Paying a farmer in advance to get a share of the crops is a great way to get the freshest produce, but there are risks.
Arizona Company Paid Before New Mexico Mental Health Shake-Up
SANTA FE, N.M. — The state of New Mexico paid at least one Arizona company tens of thousands of dollars for salaries, travel and legal fees months before it and others were brought in to replace 15 nonprofits that provided behavioral health services to needy New Mexicans, according to documents obtained by The New Mexican.
The newspaper found the state paid Agave Health Inc. more than $172,000 over six months, and half of that was disbursed months before the audit was even complete.
Gov. Susana Martinez's administration stripped the nonprofits of their contracts in June 2013 after it says an audit revealed that the nonprofit groups had overbilled Medicaid by as much as $36 million.
Records show the state proceeded to pay Agave over the next several months at higher rates than the ousted providers had received.
Patsy Romero, chief operating officer of Santa Fe-based Easter Seals El Mirador, one of the providers accused of billing fraud, said the records show there was "no integrity in what the state did."
"They already had a goal and objective in mind," she said, "and it certainly wasn't to protect services for New Mexicans. It wasn't to protect the most vulnerable in New Mexico. It wasn't to protect the businesses in New Mexico, the employees of New Mexico. There was no intention to protect anybody."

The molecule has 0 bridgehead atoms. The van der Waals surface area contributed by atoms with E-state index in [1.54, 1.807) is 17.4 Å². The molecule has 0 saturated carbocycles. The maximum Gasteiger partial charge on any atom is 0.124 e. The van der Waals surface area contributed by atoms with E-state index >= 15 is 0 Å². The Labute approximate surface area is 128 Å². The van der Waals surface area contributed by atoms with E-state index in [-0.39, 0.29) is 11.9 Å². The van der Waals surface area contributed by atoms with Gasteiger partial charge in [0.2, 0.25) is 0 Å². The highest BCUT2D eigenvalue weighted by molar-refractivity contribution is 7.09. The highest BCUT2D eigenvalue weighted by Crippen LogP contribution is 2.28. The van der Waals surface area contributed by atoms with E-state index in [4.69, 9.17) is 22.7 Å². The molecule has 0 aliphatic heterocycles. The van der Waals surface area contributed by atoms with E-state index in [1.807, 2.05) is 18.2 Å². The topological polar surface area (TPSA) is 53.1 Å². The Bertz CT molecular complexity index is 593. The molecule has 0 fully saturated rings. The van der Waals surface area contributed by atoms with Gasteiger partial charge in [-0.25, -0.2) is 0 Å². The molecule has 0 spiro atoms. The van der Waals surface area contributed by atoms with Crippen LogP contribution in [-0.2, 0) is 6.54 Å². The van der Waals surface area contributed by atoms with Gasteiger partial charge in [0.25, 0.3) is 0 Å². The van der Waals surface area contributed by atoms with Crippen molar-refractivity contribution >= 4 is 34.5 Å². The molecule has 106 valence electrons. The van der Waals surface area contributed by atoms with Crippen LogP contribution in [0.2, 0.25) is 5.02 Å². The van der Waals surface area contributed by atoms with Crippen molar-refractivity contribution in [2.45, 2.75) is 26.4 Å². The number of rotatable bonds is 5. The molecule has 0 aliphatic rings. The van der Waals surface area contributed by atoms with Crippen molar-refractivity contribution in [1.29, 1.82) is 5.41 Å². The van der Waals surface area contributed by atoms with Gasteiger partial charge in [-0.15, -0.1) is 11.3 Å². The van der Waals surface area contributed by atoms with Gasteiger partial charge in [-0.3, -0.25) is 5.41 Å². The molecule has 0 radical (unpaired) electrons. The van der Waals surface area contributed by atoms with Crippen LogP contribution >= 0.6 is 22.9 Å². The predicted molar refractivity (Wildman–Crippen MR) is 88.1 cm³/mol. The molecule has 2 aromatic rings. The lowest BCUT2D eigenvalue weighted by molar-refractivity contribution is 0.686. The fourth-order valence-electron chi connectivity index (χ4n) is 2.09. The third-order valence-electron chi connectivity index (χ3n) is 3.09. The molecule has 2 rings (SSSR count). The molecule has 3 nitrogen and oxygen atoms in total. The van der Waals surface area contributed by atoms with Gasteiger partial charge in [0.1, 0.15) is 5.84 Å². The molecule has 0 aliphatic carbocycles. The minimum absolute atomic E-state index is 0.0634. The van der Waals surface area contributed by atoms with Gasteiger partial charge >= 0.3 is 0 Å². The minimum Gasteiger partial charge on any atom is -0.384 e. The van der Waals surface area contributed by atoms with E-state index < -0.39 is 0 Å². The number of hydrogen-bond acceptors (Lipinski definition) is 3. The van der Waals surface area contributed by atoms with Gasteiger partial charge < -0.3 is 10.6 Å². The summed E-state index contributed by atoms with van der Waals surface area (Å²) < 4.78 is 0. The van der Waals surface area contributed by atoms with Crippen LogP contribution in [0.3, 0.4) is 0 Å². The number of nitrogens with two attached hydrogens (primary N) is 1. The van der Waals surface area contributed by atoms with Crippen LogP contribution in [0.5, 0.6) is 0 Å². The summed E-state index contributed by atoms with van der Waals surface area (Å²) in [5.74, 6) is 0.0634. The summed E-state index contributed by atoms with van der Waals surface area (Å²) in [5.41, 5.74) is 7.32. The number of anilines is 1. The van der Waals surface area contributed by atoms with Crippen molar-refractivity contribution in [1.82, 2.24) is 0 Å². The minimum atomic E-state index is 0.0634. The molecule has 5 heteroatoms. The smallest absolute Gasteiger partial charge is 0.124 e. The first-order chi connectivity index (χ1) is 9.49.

Romero's group is one of two nonprofits that have since been cleared of fraud by the state attorney general's office, which is investigating allegations raised in the audit. None of the groups has been criminally charged.
Matt Kennicott, spokesman for the Human Services Department, defended the early payments.
"Bottom line is that the transitional agencies were prepping in case a transition did need to occur," Kennicott said. "Our responsibility is to ensure access to services for those most in need, and the transition agencies had to prepare."
The audit, ordered by the Human Services Department, has come under increasing scrutiny since a slow-moving review of its findings by the attorney general's office cleared Easter Seals El Mirador and one other provider.
Instead of the $850,870 in overbilling that Public Consulting Group's audit of Easter Seals El Mirador identified, the attorney general found only about $34,000 in potentially improper billing over a three-year span that included $30 million in total billing.
Suspicions of fraud by the New Mexico providers were first identified in November 2012 by Optum Health New Mexico, the private contractor that oversees the state's managed-care program for behavioral health. The Human Services Department says it began discussions with Public Consulting Group about conducting an audit in January 2013.
Three days after the audit began in February 2013, the Human Services Department, Optum and Public Consulting Group met with representatives of two of the Arizona companies that later were brought in to replace the New Mexico providers. The companies were La Frontera Center Inc. and Southwest Behavioral Health Services, the parent company of Agave.
A review of state financial records showed that when the Arizona firms took the place of the New Mexico providers, at least one of them, Agave, billed the state for salary reimbursements that far exceeded the rates paid by the ousted New Mexico companies and even some of the other Arizona firms.
Agave, for example, billed the state $75 an hour for a family support worker. Families and Youth Inc., one of the ousted New Mexico providers, paid workers in the same position $14.58 an hour.
Agave officials declined to answer questions about billing during the transition.
All five Arizona firms billed the state between $200 an hour and $300 an hour for the salaries of their management and executive teams.